Thursday, October 30, 2014

“No American Writer Can Come Within Touch of You”

Howard Pyle’s fondness for the writings of William Dean Howells is well documented - mostly in Pyle’s own correspondence. On October 30, 1895, Pyle wrote yet another glowing letter to his literary idol, mentor, and friend:
My wife and I are reading your Shaker story together. I was so much impressed with the first number that I sat down immediately and wrote Harry Harper what I so strongly felt - that it only added to my already formed opinion that no American writer can come within touch of you. The measure of your success lies far beyond the radius of the present into the vaster cycle of the future....

The first number of your story was startlingly true to nature, the succeeding numbers are charmingly idyllic.
“Your Shaker story” was “The Day of Their Wedding” which appeared in seven weekly installments (or “numbers”) in Harper’s Bazar between October 5 and November 16, 1895. And “Harry Harper” was J. Henry Harper, a friend of both Howells and Pyle, and a member of the publishing firm.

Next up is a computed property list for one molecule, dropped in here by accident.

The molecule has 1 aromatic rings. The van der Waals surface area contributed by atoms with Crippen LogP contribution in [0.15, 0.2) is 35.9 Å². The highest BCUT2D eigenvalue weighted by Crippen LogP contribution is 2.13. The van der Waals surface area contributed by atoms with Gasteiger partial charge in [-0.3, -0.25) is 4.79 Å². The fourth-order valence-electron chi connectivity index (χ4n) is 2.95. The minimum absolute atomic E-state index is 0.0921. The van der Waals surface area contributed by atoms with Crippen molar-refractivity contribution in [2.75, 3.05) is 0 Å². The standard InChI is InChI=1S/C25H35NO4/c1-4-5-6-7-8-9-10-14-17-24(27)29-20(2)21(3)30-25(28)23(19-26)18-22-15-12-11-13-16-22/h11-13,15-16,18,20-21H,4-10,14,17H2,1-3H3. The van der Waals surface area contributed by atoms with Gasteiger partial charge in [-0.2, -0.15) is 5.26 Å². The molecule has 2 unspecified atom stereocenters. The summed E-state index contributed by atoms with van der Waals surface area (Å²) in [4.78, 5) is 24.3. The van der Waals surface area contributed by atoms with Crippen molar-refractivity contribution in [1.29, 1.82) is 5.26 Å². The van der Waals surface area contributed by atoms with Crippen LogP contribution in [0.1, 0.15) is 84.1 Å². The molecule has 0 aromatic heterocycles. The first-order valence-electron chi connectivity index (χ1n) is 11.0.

Pyle had, in fact, expressed a similar sentiment in a letter of February 26 that same year: “I do not of course know what are your present rewards of popularity but I feel very sure that you are writing for future readers.” Over the past century, however, Howells’ stock hasn’t performed quite as well as Pyle thought it would.

But now, future readers, why not read the novel yourselves and put Pyle’s assessment to the test?

Monday, October 27, 2014

A Birthday Card for Theodore Roosevelt

Although I have yet to find out when exactly Howard Pyle and Theodore Roosevelt first met (the earliest known in-the-same-room-at-the-same-time instance was at a January 1896 dinner in honor of Owen Wister), by 1898 Pyle was referring to the then-Assistant Secretary of the Navy as “my friend”.

Their bond, I gather, had its roots in their mutual love of history, but after 1901 Pyle also became an enthusiastic supporter of then-President Roosevelt’s policies. In addition to Pyle’s occasional visits to the White House, the two exchanged letters and favors over the years, and on the eve of Roosevelt’s turning 50, Pyle sent him the drawing shown here, which prompted the following thank-you note:
October 27, 1908.

My dear Mr. Pyle:

Who could have a more beautiful birthday card? I shall prize it always for its own sake and still more for the sake of the donor.

Always your friend,

Theodore Roosevelt
Pyle’s original pen-and-ink drawing now belongs to the Theodore Roosevelt Collection in the Houghton Library at Harvard University.